Word is the so-called “Team of Ten”–a group of Democratic senators that includes five perpetually shaky “centrist” votes on health care reform–has come up with a compromise that could hold the 60 Democrats more or less together going into the next savage phase of floor debate.
Details on the deal are skimpy; its authors want the Congressional Budget Office to “score” the proposal’s budget impact before releasing a plan description. But here’s what Ezra Klein is reporting:
The deal looks pretty much like it’s looked for the past few days: The Office of Personnel Management will shepherd national, non-profit plans into existence. Medicare will open to folks between 55 and 64 who are eligible for the exchange. If the national non-profit plans don’t materialize, then there appears to be a trigger that will call a public plan into the market, but that seems pretty unlikely. All of this, of course, is contingent on CBO giving it a good score.
The details will be important here. What are the conditions for the non-profit plans? How many plans do there need to be? What does the regulation look like? When does the Medicare buy-in start? But assuming those pieces don’t come in much worse than expected, the combination of national non-profits and a Medicare buy-in seems like a pretty good deal. Better by far than what Democrats looked likely to get a week ago. And more likely, by far, to seed health-care reform with scalable experiments.
Two particular notes here: if the deal is as reported, it represents a break with past Senate reliance on a state-by-state method for adjudicating differences of opinion on the public option. National non-profit plans could achieve economies of scale that could make them as effective as a negotiated-rate publicly run plan. The approach also coopts the conservative hobby-horse of insurance sales across state lines, with the crucial difference that these national non-profit plans would be federallly regulated.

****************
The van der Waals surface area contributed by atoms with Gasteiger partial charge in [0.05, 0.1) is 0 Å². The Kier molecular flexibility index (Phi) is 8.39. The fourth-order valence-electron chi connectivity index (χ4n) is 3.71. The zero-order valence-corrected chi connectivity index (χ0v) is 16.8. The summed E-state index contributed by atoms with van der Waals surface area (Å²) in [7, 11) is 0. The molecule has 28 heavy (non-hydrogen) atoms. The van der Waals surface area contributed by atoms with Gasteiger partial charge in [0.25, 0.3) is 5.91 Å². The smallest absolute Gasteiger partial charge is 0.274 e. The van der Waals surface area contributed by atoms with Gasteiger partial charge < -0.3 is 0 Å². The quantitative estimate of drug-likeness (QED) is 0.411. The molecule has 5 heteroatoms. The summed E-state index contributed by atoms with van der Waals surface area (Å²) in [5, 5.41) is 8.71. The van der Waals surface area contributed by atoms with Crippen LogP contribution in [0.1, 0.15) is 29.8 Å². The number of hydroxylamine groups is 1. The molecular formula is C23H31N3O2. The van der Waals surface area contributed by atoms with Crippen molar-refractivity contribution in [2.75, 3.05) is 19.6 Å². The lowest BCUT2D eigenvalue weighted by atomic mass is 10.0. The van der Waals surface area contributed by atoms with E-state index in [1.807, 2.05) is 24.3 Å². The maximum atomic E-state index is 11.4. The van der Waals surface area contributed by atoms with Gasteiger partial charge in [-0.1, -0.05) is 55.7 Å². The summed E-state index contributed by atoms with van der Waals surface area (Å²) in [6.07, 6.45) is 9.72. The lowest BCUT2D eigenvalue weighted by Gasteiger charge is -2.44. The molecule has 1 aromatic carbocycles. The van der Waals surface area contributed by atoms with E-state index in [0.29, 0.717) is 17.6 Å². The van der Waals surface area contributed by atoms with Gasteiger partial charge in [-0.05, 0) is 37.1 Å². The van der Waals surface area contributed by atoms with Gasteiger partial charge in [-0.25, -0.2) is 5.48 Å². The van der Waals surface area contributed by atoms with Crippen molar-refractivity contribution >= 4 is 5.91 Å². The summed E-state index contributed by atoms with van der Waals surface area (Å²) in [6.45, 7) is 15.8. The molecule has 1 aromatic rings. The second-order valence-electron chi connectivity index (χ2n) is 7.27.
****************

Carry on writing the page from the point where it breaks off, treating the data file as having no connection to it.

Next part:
The inclusion of a Medicare buy-in was a crucial concession to Senate (and indirectly, House) progressives who have for ages longed for an expansion of Medicare beyond the population eligible for Social Security. Letting near-seniors “buy in” has been discussed off and on for at least a decade, and has been a particular focus for Sen. Jay Rockefeller (a member of the Team of Ten), who had been threatening to blow up any deal that deep-sixed the public option.
It’s worth noting that the Democratic senator considered most likely to join a Republican filibuster of health care reform, Ben Nelson of Nebraska, is a member of the Team of Ten. He will certainly need to make up his mind soon, since the Senate voted down his amendment yesterday seeking to impose the same sorts of restrictions on abortion funding that the House adopted in the Stupak Amendment. Nelson had been threatening to join a filibuster if his amendment failed; now we’ll see where he really is.
We’ll also see how the public and key stakeholders–and House members–react to the Team of Ten’s work. Will public option advocates react as sunnily as Jay Rockefeller seems to have done? Is Olympia Snowe interested in any “trigger” approach other than her own? Will Joe Lieberman–who was initially appointed to the Team of Ten by Harry Reid, and failed to show up–try to blow up the deal? Or will CBO blow it up with “bad” numbers? All these things are currently up in the air.